How to Make a Ceiling Fan Run Backwards


Most ceiling fans have the capability of turning in either direction (clockwise or counterclockwise), with the direction controlled by a toggle switch on the fan housing. This makes the fan useful year-round. Running counterclockwise, the blades are tilted into the direction of the spin, pushing air down on you and creating a breeze. Running counterclockwise, the fans are tilted away from the direction of the spin, which pulls air up to the ceiling where it's warmer -- and then moves it back down into the room.

Things You'll Need

  • Stepladder
  • Turn on the fan at the wall switch or pull-chain. Watch as it starts turning (before it builds up to full speed) to confirm which direction the air flow is currently set at. If the fan is spinning counterclockwise as you look at it from underneath, it means the air is blowing down; if it's spinning clockwise, it means the air is being pulled up.

  • Turn off the fan. Wait for the blades to completely stop spinning.

  • Set your stepladder under the fan and climb up to it. Find the toggle switch on the side of the fan unit, on the housing below the blades and above the light (if there is one). The switch will be set either to the right (for an upward draft) or to the left (for a downward draft).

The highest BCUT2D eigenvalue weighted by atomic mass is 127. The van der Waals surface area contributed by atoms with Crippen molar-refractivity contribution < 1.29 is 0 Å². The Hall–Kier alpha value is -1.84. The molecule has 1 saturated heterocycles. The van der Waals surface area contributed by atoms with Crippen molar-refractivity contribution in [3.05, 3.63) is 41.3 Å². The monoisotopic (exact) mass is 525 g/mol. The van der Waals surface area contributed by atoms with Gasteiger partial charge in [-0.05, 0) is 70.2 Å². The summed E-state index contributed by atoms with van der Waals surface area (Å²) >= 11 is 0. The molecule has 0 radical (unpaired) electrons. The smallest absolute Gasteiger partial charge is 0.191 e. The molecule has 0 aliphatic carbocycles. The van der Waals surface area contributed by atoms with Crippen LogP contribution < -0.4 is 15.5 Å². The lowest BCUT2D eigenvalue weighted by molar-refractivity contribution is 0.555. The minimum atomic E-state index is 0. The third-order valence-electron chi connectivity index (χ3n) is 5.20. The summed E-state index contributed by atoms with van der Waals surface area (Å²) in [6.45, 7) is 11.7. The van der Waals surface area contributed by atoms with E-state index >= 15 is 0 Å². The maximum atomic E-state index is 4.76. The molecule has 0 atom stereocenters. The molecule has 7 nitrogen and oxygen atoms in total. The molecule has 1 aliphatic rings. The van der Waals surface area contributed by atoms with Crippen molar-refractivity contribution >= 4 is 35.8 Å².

• Set the switch where you want it (generally, to the left/downward in summer, and to the right/upward in winter). Remove the ladder. Turn on the fan.

Tips & Warnings

  • If your fan can be set to different speeds, set it on high during the summer, blowing down, to create a cooling draft, while setting it on low, pulling up, during winter, to slowly push warm air down around the edges of the room without pushing it fast enough to create a draft.
  • Reversing the fan direction while the blades moving can be dangerous, and can damage the mechanism.

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  • Photo Credit Ceiling Fan image by AJ Sellas from
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